[W]hen Ivey bet on “banker,” the first card dealt was significantly more likely to be a strategically unimportant card.

Ivey Results

The results below are stated in the lawsuit filed by Borgata.

April 2012 session

  • Won $2,416,000
  • 16 hour session
  • $151,000 hourly rate
  • $25,000 average bet
  • +6.04 betting units per hour
  • 6.04% player return at 100 hands per hour
  • 8.89% player return at 72 hands per hour
  • By far his best session in terms of hourly rate
  • Shortest session of the four

May 2012

  • Won $1,597,400
  • 56 hour session
  • $28,525 hourly rate
  • $36,000 average bet
  • +.79 betting units per hour
  • .79% player return at 100 hands per hour
  • 1.1% player return at 72 hands per hour
  • Accounted for more than half of all hours played

July 2012

  • Won $4,787,700
  • 17 hour session
  • $281,629 hourly rate
  • $89,000 average bet
  • +3.16 betting units per hour
  • +3,16% player return at 100 hands per hour
  • +4.39% player return at 72 hands per hour

October 2012

  • Won $824,900
  • 18 hour session
  • $45,828 hourly rate
  • $93,800 average bet
  • +.49 betting units per hour
  • +.49% player return at 100 hands per hour
  • +.72% player return at 72 hands per hour
  • Borgata accuses Ivey of intentionally losing at the end of this session

Assuming 100 hands per hour, Ivey wagered an estimated $562 million over a combined 10,700 hands over 107 hours. This makes the average wager about $52,500. His total win was purportedly $9,626,000. Ivey won a total of 183 betting units. This is about a 1.7 units per hour. At 100 hands per hour, that would be a return of 1.7%.  At 72 hands per hour, the return would be 2.3%.  Either way, his results are closer to the 1.15% overall house advantage a baccarat game has than the 6.765% player advantage an edge sorter would have.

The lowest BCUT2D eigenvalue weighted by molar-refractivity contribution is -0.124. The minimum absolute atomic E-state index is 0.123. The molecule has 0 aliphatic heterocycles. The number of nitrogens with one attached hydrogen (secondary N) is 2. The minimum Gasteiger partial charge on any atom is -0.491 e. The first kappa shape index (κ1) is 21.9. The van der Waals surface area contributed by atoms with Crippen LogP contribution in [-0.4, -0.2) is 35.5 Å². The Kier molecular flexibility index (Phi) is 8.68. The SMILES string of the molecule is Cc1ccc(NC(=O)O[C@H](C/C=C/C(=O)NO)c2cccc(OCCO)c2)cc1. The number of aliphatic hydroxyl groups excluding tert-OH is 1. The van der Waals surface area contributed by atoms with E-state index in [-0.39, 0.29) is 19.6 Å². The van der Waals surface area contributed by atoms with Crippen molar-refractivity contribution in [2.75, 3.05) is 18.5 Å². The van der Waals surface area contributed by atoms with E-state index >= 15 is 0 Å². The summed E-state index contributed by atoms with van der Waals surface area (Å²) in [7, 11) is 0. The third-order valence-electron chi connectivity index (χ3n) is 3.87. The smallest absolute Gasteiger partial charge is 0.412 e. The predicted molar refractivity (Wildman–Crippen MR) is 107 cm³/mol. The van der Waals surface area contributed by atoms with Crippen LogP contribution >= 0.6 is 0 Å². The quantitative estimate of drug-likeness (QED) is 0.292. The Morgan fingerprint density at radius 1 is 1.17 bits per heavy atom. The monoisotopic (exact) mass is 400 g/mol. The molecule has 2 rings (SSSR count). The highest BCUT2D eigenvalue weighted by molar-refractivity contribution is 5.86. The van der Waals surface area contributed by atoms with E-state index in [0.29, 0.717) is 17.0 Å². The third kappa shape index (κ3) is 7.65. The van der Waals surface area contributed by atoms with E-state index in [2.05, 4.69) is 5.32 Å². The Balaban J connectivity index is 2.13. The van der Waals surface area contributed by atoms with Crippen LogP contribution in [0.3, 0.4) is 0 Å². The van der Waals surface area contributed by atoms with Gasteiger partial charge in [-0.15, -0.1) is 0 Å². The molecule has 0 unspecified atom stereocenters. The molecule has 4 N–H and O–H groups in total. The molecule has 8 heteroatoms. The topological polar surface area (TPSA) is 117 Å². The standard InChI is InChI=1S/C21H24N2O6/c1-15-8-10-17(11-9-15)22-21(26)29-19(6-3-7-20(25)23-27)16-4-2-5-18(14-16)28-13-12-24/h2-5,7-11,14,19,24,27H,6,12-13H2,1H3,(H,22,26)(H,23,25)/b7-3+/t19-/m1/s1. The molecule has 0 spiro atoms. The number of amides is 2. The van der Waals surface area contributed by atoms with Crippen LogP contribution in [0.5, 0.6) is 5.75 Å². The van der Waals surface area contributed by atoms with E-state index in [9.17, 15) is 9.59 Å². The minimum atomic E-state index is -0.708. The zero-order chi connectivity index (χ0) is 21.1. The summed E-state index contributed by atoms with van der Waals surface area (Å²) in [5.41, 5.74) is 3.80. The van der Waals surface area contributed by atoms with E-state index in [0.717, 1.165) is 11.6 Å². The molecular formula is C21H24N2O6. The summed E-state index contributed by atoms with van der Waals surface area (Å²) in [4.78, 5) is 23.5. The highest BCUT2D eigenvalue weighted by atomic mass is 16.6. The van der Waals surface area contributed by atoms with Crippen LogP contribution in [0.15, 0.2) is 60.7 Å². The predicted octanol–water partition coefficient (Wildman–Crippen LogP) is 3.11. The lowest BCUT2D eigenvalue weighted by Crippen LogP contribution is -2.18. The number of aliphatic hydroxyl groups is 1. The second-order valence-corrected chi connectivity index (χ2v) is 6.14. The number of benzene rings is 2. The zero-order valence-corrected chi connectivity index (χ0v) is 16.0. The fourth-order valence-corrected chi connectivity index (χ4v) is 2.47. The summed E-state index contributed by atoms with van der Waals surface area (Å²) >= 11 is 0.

The lawsuit alleges that Ivey wagered “well below the maximum bet” at the beginning of each session and after the alleged edge sorting was completed, Ivey “bet the maximum amount on every hand”.  This accusation implies that Ivey was betting the max when he had the 6.765% player advantage even though his overall return at anything resembling a normal game speed is closer to the actual standard baccarat house edge.

If we simply assume the edge sorting player advantage, and ignore the standard game speed, Ivey theoretically wagered $142.3 million combined across all sessions. It takes time to edge sort the shoe so the actual wager amount is likely somewhat higher.

Let’s assume Ivey did have the advantage stated by Borgata and his results fell exactly in line with the edge sorting advantage. At that rate, here are the number of hands per hour Ivey would have had to play during each visit to have his results:

  • April 2012 – 89 hands per hour
  • May 2012 – 12 hands per hour (this session accounted for more than half of all hours)
  • July 2012 – 47 hands per hour
  • October 2012 – 7 hands per hour

The average number of theoretical hands per hour across all sessions to post Ivey’s win would be about 25. That is less than one hand every two minutes for a game that requires no player decisions besides placing a bet and has an automatic shuffling machine.

Converting the results into smaller wagers

The win looks so large because of the massive average wager. The sessions start to look more reasonable when we put them into limits that the average person plays when visiting a casino.

The figures below assume the same average hourly rate as Phil Ivey’s Borgata session: